- Associated Press - Wednesday, May 13, 2015

LANSING, Mich. (AP) - A Senate committee voted Wednesday to repeal Michigan’s 50-year-old law requiring union-scale wages and benefits for construction workers on state-financed public works projects.

Gov. Rick Snyder opposes the legislation in part because he has been promoting the trades as a career choice. But fellow Republicans in the Senate majority are poised to push for the repeal regardless, saying school districts and governments would save money.

“I don’t think that taxpayers should have to pay more for their private buildings than the private industry does,” Senate Majority Leader Arlan Meekhof, a bill sponsor, told the Senate Michigan Competitiveness Committee, which approved the legislation on 4-1 party-line votes. The Senate plans to pass the bills on Thursday.

Supporters such as the Michigan Chamber of Commerce and other business groups said Michigan is among just six states to base prevailing wages exclusively on local collective bargaining agreements, and the “backwards” law artificially increases wages while creating compliance headaches for contractors.

Opponents including labor officials countered that the legislation would cut wages and worker training while leading to lower-quality work and encouraging out-of-state companies to submit low bids and pay workers under the table. Prevailing wages offer a “level playing field,” said Mike Nystrom, executive vice president of the Michigan Infrastructure & Transportation Association, a construction trade group representing about 600 companies.

“They may make somewhere in the range of $50,000 to $70,000 a year - nothing that should be considered overpaid,” he said of laborers, electricians, plumbers and operating engineers who do “important and sometimes dangerous work.”

After announcing earlier this year that repealing the law was a top priority, Republicans held off on advancing the bills until after last week’s defeat of Proposal 1 - a road-funding plan that had backing from labor unions, business interests and others. Snyder spokesman Dave Murray said last week that the Republican governor’s position is “very clear” and he “isn’t interested in repealing the prevailing wage law.”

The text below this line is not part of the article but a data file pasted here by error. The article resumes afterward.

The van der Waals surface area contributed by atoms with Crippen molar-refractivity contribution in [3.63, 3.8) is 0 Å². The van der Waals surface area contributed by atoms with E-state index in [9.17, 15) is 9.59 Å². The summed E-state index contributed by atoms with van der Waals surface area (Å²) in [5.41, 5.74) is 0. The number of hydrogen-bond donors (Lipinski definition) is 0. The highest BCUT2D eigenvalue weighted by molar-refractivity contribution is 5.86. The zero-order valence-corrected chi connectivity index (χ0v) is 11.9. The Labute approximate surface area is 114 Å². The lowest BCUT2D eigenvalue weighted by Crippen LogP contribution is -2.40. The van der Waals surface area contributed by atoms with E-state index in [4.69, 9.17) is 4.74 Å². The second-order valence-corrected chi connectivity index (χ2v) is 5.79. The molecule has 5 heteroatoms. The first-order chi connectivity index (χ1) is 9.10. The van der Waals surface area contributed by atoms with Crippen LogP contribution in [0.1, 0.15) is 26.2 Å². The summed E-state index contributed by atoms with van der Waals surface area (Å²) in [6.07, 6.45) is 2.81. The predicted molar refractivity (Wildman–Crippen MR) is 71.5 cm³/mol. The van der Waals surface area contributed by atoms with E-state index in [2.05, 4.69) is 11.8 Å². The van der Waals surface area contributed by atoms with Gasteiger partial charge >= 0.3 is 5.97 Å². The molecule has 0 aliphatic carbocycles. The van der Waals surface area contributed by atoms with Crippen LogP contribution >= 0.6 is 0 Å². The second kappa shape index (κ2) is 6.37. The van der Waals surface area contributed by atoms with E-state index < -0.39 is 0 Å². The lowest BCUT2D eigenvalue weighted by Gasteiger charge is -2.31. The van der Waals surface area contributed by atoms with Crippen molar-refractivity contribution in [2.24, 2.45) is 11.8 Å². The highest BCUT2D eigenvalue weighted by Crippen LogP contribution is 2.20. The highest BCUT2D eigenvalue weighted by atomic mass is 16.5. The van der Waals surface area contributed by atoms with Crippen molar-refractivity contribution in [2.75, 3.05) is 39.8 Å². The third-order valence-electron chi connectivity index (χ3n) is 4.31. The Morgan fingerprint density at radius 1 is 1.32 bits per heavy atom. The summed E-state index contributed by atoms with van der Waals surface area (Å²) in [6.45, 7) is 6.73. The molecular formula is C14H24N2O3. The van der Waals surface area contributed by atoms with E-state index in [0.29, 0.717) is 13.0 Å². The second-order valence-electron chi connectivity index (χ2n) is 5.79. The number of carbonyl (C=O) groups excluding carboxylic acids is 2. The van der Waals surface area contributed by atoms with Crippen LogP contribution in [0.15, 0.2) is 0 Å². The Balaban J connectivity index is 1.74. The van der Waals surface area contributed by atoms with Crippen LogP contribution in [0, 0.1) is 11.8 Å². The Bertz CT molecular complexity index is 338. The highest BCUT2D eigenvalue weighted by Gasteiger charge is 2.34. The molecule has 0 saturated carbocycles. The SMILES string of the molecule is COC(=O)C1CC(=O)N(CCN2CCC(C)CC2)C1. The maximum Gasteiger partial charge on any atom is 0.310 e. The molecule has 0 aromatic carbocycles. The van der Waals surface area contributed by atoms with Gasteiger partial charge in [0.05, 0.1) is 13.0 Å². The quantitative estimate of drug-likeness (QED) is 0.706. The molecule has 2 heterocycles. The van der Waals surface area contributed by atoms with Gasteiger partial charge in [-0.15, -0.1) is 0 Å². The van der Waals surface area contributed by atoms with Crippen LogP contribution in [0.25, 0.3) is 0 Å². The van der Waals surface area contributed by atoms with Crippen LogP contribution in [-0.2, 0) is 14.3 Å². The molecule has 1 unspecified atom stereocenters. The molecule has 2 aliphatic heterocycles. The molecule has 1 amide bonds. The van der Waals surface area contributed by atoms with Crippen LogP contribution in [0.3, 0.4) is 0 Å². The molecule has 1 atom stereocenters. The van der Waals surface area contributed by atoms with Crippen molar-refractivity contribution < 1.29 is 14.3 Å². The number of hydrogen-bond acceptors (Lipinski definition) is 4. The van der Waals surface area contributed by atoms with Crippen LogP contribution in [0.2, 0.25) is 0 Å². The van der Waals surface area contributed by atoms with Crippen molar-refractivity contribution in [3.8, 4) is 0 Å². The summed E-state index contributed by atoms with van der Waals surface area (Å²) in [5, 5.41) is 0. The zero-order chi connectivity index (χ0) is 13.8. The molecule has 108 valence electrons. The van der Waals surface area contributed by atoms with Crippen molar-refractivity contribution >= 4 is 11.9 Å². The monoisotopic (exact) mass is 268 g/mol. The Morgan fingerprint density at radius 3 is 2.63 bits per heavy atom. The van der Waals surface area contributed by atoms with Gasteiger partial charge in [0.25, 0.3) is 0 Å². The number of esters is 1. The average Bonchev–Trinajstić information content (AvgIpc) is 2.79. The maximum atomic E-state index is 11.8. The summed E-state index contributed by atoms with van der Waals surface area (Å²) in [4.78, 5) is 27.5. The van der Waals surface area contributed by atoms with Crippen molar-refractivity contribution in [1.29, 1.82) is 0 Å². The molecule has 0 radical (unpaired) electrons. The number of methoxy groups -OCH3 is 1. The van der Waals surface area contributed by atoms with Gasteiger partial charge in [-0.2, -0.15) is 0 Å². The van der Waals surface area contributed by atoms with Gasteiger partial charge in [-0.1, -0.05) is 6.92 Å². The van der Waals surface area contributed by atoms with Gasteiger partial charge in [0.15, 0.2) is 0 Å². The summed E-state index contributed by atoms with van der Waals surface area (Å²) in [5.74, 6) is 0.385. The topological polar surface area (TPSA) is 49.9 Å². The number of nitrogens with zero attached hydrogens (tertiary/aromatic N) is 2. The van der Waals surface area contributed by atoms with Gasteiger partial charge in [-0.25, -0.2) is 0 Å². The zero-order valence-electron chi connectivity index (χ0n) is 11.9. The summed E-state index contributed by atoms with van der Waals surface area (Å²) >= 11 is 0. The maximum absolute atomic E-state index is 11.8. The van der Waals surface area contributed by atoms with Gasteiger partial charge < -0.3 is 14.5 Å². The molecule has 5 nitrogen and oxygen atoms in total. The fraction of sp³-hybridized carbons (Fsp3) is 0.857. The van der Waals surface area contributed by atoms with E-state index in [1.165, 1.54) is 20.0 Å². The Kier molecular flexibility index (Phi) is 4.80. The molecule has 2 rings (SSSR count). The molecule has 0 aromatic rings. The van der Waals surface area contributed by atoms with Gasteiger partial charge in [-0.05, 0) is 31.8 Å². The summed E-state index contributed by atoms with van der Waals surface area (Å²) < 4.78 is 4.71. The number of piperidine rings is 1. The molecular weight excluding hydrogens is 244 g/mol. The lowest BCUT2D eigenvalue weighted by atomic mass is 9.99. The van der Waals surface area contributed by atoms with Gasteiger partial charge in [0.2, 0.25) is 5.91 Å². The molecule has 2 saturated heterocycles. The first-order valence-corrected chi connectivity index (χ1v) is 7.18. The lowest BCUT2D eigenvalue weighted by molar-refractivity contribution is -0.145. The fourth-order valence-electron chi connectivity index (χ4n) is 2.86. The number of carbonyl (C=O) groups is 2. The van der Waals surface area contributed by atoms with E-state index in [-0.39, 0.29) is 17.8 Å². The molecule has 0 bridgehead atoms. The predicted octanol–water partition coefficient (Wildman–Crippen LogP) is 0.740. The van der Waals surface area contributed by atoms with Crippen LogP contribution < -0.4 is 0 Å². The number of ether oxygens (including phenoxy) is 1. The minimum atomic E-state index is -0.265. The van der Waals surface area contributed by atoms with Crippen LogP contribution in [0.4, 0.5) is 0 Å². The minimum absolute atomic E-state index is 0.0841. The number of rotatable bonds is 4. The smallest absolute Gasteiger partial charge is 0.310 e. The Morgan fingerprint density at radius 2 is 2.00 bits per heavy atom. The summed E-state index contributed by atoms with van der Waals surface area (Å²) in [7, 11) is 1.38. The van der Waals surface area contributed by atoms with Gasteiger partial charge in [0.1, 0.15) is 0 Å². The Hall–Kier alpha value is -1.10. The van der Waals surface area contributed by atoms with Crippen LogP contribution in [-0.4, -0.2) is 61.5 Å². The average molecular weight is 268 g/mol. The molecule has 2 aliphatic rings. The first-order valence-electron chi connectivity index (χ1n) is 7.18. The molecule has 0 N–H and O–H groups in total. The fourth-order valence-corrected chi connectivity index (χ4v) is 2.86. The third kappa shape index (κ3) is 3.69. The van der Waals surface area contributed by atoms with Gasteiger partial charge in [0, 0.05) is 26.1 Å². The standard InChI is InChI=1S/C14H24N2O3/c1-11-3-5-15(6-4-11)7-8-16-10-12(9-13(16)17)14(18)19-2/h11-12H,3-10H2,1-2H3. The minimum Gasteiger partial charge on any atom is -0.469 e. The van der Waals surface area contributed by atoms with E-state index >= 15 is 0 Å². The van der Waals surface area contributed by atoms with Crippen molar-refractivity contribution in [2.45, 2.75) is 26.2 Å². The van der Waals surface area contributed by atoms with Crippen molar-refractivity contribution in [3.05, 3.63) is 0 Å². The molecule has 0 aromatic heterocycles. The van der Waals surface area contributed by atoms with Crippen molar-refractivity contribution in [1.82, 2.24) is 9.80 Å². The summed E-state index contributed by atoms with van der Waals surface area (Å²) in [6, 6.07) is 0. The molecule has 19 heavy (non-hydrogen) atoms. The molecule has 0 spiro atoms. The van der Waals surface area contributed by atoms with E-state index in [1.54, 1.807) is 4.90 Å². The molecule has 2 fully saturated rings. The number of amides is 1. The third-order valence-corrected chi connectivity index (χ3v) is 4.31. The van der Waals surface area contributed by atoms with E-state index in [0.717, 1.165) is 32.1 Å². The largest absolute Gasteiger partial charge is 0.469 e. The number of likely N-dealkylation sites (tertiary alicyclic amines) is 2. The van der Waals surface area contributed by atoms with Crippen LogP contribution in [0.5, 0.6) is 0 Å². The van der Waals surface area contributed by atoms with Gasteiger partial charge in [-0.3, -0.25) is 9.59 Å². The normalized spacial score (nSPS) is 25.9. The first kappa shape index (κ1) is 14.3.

The nonpartisan Senate Fiscal Agency said the bills would have an “indeterminate but likely positive” fiscal impact on state and local governments, but it also said a lack of data makes it difficult to estimate savings with any certainty. The legislation would affect projects involving state buildings, universities, public schools and roads.

The legislation is not expected to save much on highway projects because most are at least partially funded with federal money.

The law was intended to put union and nonunion labor on an equal footing in competing for state construction jobs. It was struck down in 1994 and reinstated by a federal appeals court in 1997.

The legislation includes a $75,000 appropriation to implement and disseminate information about the repeal if it is enacted. Critics said that would make the measure immune from a voter referendum.


Senate Bills 1-3: https://1.usa.gov/1KK3BaU



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